Social dance at Sidmouth Folk Week:
time to start arresting the decline?
Letter sent for publication to EDS
(English Dance and Song) - the magazine of the EFDSS, editor Derek Schofield.
The letter shown below was sent to EDS late
in October 2010 in response to one from Joan Crump in the Autumn
issue. The copy date was 1 November 2010 - so it arrived in good time. You would think
that the editor would have waited until the copy date before deciding which letters to
publish out of all those he had received.
However, one of the reasons Derek Schofield gave me for not publishing was that 'the
letters pages were already full'. The rest of his email was so illogical no wonder he said
it was 'confidential and not to be reproduced on the SeeRed website'. I will of course
I will also comment as follows:
My letter was sent after discussion with a number of local and other folk dancers - it
represents a widely held view and one that Sidmouth Folk Week would be wise not to ignore
if (as they claim) they are serious about building up the dance element of FolkWeek. It is
pathetic to suggest that the contents of my letter were a matter for discussion with the
festival organisers, and not suited to the pages of EDS.
have previously suggested that Sidmouth FolkWeek organisers should try to determine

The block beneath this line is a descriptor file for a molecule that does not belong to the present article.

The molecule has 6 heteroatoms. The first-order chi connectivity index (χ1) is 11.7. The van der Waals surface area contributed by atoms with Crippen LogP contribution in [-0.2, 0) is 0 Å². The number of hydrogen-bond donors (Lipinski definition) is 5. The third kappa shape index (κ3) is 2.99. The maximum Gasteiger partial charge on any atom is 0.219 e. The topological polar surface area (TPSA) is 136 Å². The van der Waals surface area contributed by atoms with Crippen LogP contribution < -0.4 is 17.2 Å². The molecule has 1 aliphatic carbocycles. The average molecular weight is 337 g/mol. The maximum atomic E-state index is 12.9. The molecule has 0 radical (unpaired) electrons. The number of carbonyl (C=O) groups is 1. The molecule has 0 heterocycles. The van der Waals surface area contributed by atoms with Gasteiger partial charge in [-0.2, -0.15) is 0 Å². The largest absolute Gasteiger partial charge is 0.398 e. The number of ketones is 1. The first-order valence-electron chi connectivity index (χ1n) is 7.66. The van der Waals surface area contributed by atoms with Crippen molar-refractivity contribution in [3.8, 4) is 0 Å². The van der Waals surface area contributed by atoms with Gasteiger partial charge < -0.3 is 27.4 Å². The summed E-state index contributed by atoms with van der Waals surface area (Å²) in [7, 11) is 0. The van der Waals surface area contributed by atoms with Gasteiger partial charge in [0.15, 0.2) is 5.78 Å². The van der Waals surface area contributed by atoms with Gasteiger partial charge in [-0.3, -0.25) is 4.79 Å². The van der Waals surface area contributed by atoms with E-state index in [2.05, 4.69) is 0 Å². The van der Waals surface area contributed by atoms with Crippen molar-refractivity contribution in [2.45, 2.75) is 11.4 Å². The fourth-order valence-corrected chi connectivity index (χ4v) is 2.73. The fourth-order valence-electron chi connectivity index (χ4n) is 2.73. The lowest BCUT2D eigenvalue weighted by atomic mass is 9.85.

why so few folk dancers who live in Devon attend their local festival. There seems to be
no enthusiasm to do this. In the meantime, an extract from the 2011 Sidmouth FolkWeek
website and newsletter is given at the bottom of this webpage.
In terms of marketing, it seems that
FolkWeek organisers may believe that the way to attract more social dancers now and into
the future is to give priority (and cheap tickets) to youngsters and to gear events
towards 'thrashing about' rather than learning to dance. Most social dancers may take up
folk dance in middle age (this is certainly true for many I know) and overly loud music is
neither the way to attract nor to keep them. Joan Crump takes a different view, she seems
to believe that dancers start young and simply progress to other tastes as they get older.
There may be few such people. Here is a posting from Joan Crump on the Mudcat website: